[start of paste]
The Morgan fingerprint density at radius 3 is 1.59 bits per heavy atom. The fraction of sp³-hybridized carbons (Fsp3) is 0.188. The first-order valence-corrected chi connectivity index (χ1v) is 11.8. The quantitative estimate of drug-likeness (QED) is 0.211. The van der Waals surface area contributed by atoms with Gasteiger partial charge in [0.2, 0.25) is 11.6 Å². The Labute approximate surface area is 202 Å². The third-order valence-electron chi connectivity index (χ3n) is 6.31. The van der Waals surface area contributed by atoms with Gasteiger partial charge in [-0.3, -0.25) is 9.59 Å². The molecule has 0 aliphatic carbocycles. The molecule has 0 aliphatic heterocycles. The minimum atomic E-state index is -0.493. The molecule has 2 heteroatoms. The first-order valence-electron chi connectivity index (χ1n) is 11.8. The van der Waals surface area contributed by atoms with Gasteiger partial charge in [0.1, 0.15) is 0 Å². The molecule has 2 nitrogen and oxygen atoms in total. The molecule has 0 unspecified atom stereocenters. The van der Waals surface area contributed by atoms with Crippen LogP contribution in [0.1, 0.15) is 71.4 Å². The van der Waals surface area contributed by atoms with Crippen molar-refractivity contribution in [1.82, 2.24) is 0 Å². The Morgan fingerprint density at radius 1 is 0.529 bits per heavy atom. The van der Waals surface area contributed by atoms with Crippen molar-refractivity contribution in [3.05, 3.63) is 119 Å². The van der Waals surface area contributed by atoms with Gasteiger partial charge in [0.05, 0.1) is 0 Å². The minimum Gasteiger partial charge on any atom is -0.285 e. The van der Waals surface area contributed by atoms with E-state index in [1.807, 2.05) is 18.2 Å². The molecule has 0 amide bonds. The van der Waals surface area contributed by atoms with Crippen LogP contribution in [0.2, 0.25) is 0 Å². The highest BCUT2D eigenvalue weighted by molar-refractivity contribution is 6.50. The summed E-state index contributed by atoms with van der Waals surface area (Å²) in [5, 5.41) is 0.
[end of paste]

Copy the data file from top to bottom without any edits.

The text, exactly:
The Morgan fingerprint density at radius 3 is 1.59 bits per heavy atom. The fraction of sp³-hybridized carbons (Fsp3) is 0.188. The first-order valence-corrected chi connectivity index (χ1v) is 11.8. The quantitative estimate of drug-likeness (QED) is 0.211. The van der Waals surface area contributed by atoms with Gasteiger partial charge in [0.2, 0.25) is 11.6 Å². The Labute approximate surface area is 202 Å². The third-order valence-electron chi connectivity index (χ3n) is 6.31. The van der Waals surface area contributed by atoms with Gasteiger partial charge in [-0.3, -0.25) is 9.59 Å². The molecule has 0 aliphatic carbocycles. The molecule has 0 aliphatic heterocycles. The minimum atomic E-state index is -0.493. The molecule has 2 heteroatoms. The first-order valence-electron chi connectivity index (χ1n) is 11.8. The van der Waals surface area contributed by atoms with Gasteiger partial charge in [0.1, 0.15) is 0 Å². The molecule has 2 nitrogen and oxygen atoms in total. The molecule has 0 unspecified atom stereocenters. The van der Waals surface area contributed by atoms with Crippen LogP contribution in [0.1, 0.15) is 71.4 Å². The van der Waals surface area contributed by atoms with Crippen molar-refractivity contribution in [1.82, 2.24) is 0 Å². The Morgan fingerprint density at radius 1 is 0.529 bits per heavy atom. The van der Waals surface area contributed by atoms with Crippen molar-refractivity contribution in [3.05, 3.63) is 119 Å². The van der Waals surface area contributed by atoms with Gasteiger partial charge in [0.05, 0.1) is 0 Å². The minimum Gasteiger partial charge on any atom is -0.285 e. The van der Waals surface area contributed by atoms with E-state index in [1.807, 2.05) is 18.2 Å². The molecule has 0 amide bonds. The van der Waals surface area contributed by atoms with Crippen LogP contribution in [0.2, 0.25) is 0 Å². The highest BCUT2D eigenvalue weighted by molar-refractivity contribution is 6.50. The summed E-state index contributed by atoms with van der Waals surface area (Å²) in [5, 5.41) is 0.